- From leaf cuttings – Snip a leaf off, cutting it as close to the base as possible, put the leaf into the soil, and water it. The leaf will gradually form a rhizome at the base.
- By division – When repotting your plant, divide the roots and rhizomes into separate plants, and plant in a separate container.
When to Propagate a ZZ Plant
The best time for propagating your ZZ plant is during its growing season – from spring to summer. This will give your new plants time to adjust and start growing.
Common ZZ Plant Problems
Although ZZ plants are some of the toughest plants, they can still develop a variety of issues. Most of them aren’t hard to fix.
Drooping leaves, brown tips, and an unpleasant odor from the roots are all signs that your plant has developed root rot. Remove your plant from its pot, cut off all the rotting roots and rhizomes, and repot the plant in a container with good drainage. Add new well-draining potting soil. Don’t water the plant until it recovers.
- Yellowing leaves
The most common reasons for yellowing leaves are overwatering or temperature stress. Check the soil to see whether it’s too moist. If it is, move the plant to a spot with plenty of bright indirect light and stop watering until the soil dries. Make sure the room temperature is even.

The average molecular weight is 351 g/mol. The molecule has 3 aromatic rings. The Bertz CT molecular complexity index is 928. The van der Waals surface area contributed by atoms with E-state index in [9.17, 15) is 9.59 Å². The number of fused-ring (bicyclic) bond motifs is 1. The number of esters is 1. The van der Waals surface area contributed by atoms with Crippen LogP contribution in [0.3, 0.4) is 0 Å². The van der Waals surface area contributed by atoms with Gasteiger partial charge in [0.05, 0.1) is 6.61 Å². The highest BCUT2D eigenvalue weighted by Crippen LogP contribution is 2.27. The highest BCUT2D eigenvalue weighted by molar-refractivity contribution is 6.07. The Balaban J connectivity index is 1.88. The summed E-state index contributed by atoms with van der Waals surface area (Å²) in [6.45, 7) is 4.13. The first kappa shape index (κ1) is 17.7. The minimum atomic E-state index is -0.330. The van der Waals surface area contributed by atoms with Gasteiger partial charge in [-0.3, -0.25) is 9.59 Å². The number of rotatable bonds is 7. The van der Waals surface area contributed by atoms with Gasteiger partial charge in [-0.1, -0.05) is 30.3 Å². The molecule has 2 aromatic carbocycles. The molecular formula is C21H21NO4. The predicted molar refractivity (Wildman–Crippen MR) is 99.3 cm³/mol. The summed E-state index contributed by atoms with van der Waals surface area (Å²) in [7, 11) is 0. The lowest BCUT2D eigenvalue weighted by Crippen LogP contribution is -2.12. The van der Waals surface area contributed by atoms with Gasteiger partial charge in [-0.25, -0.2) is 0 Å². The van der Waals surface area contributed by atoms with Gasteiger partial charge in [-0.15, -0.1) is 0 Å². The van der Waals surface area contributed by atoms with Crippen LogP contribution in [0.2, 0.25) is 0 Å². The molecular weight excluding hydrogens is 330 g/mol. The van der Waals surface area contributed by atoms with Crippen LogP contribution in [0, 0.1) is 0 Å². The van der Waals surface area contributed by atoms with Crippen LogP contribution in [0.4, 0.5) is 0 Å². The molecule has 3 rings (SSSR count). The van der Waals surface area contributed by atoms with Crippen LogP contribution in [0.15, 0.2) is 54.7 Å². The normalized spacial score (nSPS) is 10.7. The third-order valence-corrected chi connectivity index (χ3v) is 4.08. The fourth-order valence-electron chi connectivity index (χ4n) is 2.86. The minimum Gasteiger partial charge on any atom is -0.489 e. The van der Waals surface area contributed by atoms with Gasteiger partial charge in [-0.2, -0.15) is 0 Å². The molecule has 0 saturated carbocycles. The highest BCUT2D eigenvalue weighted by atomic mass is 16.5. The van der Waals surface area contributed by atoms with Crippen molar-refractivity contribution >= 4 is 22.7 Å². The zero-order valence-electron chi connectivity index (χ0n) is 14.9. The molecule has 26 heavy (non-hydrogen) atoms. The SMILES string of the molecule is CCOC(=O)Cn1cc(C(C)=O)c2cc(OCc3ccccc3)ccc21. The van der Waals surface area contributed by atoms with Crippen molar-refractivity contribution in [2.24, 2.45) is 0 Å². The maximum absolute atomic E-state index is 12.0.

- Pests (aphids)
ZZ plants can occasionally be attacked by aphids or other pests. ZZ plant care includes checking the underside of your plant’s leaves to detect pests early on. You should normally be able to get rid of the bugs by removing them with a cotton pad soaked in warm soapy water. Use an insecticidal spray if necessary.
- Falling leaves
Your ZZ plant’s leaves may fall over due to overwatering or, in some cases, extreme low-light conditions. Check the soil first to see if the plant has been overwatered. If so, stop watering and move to a bright place where the soil can dry out properly. If your plant is located in a very dark corner, insufficient lighting may cause it to grow spindly over time. If the stems are too long, prune them a bit so that they’re more manageable, and move the plant to a lighter area of your home.
ZZ Plant Safety Considerations
ZZ plants aren't highly toxic, but their sap can irritate the skin and stomach, so no part of the plant should ever be ingested.
Are ZZ Plants Toxic to Humans?